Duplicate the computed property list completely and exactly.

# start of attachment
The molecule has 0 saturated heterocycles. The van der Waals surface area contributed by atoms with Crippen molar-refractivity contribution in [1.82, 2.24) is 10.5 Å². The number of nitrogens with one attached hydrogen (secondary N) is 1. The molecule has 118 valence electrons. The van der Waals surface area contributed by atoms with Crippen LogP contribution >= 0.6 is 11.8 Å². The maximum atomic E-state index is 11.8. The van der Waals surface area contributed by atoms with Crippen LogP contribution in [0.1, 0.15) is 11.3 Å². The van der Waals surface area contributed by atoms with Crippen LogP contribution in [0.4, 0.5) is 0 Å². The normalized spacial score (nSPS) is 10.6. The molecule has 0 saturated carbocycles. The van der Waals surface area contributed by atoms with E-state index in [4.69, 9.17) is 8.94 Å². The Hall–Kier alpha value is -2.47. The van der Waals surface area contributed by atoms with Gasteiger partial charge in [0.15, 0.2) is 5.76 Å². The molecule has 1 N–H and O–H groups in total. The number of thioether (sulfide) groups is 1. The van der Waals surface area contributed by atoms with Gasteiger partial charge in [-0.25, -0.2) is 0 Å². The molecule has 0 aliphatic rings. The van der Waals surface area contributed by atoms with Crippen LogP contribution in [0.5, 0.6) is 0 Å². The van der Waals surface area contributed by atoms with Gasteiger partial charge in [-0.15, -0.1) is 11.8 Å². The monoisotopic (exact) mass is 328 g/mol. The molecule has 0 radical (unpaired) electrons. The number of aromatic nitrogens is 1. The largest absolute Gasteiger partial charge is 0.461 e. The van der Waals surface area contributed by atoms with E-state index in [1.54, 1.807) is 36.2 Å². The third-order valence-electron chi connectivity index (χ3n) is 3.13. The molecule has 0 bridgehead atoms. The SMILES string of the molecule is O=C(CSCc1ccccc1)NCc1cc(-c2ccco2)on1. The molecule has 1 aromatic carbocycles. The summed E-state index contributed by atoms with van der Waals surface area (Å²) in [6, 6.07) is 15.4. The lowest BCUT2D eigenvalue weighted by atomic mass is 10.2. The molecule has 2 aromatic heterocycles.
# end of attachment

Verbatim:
The molecule has 0 saturated heterocycles. The van der Waals surface area contributed by atoms with Crippen molar-refractivity contribution in [1.82, 2.24) is 10.5 Å². The number of nitrogens with one attached hydrogen (secondary N) is 1. The molecule has 118 valence electrons. The van der Waals surface area contributed by atoms with Crippen LogP contribution >= 0.6 is 11.8 Å². The maximum atomic E-state index is 11.8. The van der Waals surface area contributed by atoms with Crippen LogP contribution in [0.1, 0.15) is 11.3 Å². The van der Waals surface area contributed by atoms with Crippen LogP contribution in [0.4, 0.5) is 0 Å². The normalized spacial score (nSPS) is 10.6. The molecule has 0 saturated carbocycles. The van der Waals surface area contributed by atoms with E-state index in [4.69, 9.17) is 8.94 Å². The Hall–Kier alpha value is -2.47. The van der Waals surface area contributed by atoms with Gasteiger partial charge in [0.15, 0.2) is 5.76 Å². The molecule has 1 N–H and O–H groups in total. The number of thioether (sulfide) groups is 1. The van der Waals surface area contributed by atoms with Gasteiger partial charge in [-0.25, -0.2) is 0 Å². The molecule has 0 aliphatic rings. The van der Waals surface area contributed by atoms with Crippen LogP contribution in [0.5, 0.6) is 0 Å². The van der Waals surface area contributed by atoms with Gasteiger partial charge in [-0.15, -0.1) is 11.8 Å². The monoisotopic (exact) mass is 328 g/mol. The molecule has 0 radical (unpaired) electrons. The number of aromatic nitrogens is 1. The largest absolute Gasteiger partial charge is 0.461 e. The van der Waals surface area contributed by atoms with E-state index in [1.54, 1.807) is 36.2 Å². The third-order valence-electron chi connectivity index (χ3n) is 3.13. The molecule has 0 bridgehead atoms. The SMILES string of the molecule is O=C(CSCc1ccccc1)NCc1cc(-c2ccco2)on1. The molecule has 1 aromatic carbocycles. The summed E-state index contributed by atoms with van der Waals surface area (Å²) in [6, 6.07) is 15.4. The lowest BCUT2D eigenvalue weighted by atomic mass is 10.2. The molecule has 2 aromatic heterocycles.